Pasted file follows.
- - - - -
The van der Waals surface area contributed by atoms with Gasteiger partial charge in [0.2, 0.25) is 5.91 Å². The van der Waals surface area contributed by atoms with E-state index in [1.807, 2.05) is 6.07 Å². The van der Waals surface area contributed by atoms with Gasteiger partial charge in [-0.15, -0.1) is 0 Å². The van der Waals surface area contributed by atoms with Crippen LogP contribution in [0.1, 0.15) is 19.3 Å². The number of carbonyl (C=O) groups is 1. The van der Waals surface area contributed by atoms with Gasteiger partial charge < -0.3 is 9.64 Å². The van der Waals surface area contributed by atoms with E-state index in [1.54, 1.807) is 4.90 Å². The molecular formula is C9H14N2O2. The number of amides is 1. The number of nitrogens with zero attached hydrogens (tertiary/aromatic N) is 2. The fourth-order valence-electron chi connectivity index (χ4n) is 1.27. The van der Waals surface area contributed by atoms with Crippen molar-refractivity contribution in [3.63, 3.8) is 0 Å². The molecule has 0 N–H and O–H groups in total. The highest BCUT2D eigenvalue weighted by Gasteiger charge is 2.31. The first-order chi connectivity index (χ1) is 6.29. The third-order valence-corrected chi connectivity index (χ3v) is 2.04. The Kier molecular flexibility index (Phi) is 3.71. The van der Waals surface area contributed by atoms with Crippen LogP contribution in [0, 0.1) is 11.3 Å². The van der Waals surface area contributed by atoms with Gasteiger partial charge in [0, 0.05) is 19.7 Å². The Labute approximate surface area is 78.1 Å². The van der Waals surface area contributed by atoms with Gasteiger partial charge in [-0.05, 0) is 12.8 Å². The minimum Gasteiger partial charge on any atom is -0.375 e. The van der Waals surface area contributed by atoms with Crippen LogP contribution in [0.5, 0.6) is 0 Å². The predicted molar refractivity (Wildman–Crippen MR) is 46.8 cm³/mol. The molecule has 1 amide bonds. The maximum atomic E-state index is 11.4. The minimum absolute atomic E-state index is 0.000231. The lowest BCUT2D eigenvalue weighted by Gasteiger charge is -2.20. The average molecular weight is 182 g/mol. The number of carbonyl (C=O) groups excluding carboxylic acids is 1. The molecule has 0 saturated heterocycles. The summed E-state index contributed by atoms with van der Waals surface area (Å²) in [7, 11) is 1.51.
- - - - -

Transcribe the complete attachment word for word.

The van der Waals surface area contributed by atoms with Gasteiger partial charge in [0.2, 0.25) is 5.91 Å². The van der Waals surface area contributed by atoms with E-state index in [1.807, 2.05) is 6.07 Å². The van der Waals surface area contributed by atoms with Gasteiger partial charge in [-0.15, -0.1) is 0 Å². The van der Waals surface area contributed by atoms with Crippen LogP contribution in [0.1, 0.15) is 19.3 Å². The number of carbonyl (C=O) groups is 1. The van der Waals surface area contributed by atoms with Gasteiger partial charge < -0.3 is 9.64 Å². The van der Waals surface area contributed by atoms with E-state index in [1.54, 1.807) is 4.90 Å². The molecular formula is C9H14N2O2. The number of amides is 1. The number of nitrogens with zero attached hydrogens (tertiary/aromatic N) is 2. The fourth-order valence-electron chi connectivity index (χ4n) is 1.27. The van der Waals surface area contributed by atoms with Crippen molar-refractivity contribution in [3.63, 3.8) is 0 Å². The molecule has 0 N–H and O–H groups in total. The highest BCUT2D eigenvalue weighted by Gasteiger charge is 2.31. The first-order chi connectivity index (χ1) is 6.29. The third-order valence-corrected chi connectivity index (χ3v) is 2.04. The Kier molecular flexibility index (Phi) is 3.71. The van der Waals surface area contributed by atoms with Crippen LogP contribution in [0, 0.1) is 11.3 Å². The van der Waals surface area contributed by atoms with Gasteiger partial charge in [0, 0.05) is 19.7 Å². The Labute approximate surface area is 78.1 Å². The van der Waals surface area contributed by atoms with Gasteiger partial charge in [-0.05, 0) is 12.8 Å². The minimum Gasteiger partial charge on any atom is -0.375 e. The van der Waals surface area contributed by atoms with Crippen LogP contribution in [0.5, 0.6) is 0 Å². The predicted molar refractivity (Wildman–Crippen MR) is 46.8 cm³/mol. The molecule has 1 amide bonds. The maximum atomic E-state index is 11.4. The minimum absolute atomic E-state index is 0.000231. The lowest BCUT2D eigenvalue weighted by Gasteiger charge is -2.20. The average molecular weight is 182 g/mol. The number of carbonyl (C=O) groups excluding carboxylic acids is 1. The molecule has 0 saturated heterocycles. The summed E-state index contributed by atoms with van der Waals surface area (Å²) in [7, 11) is 1.51.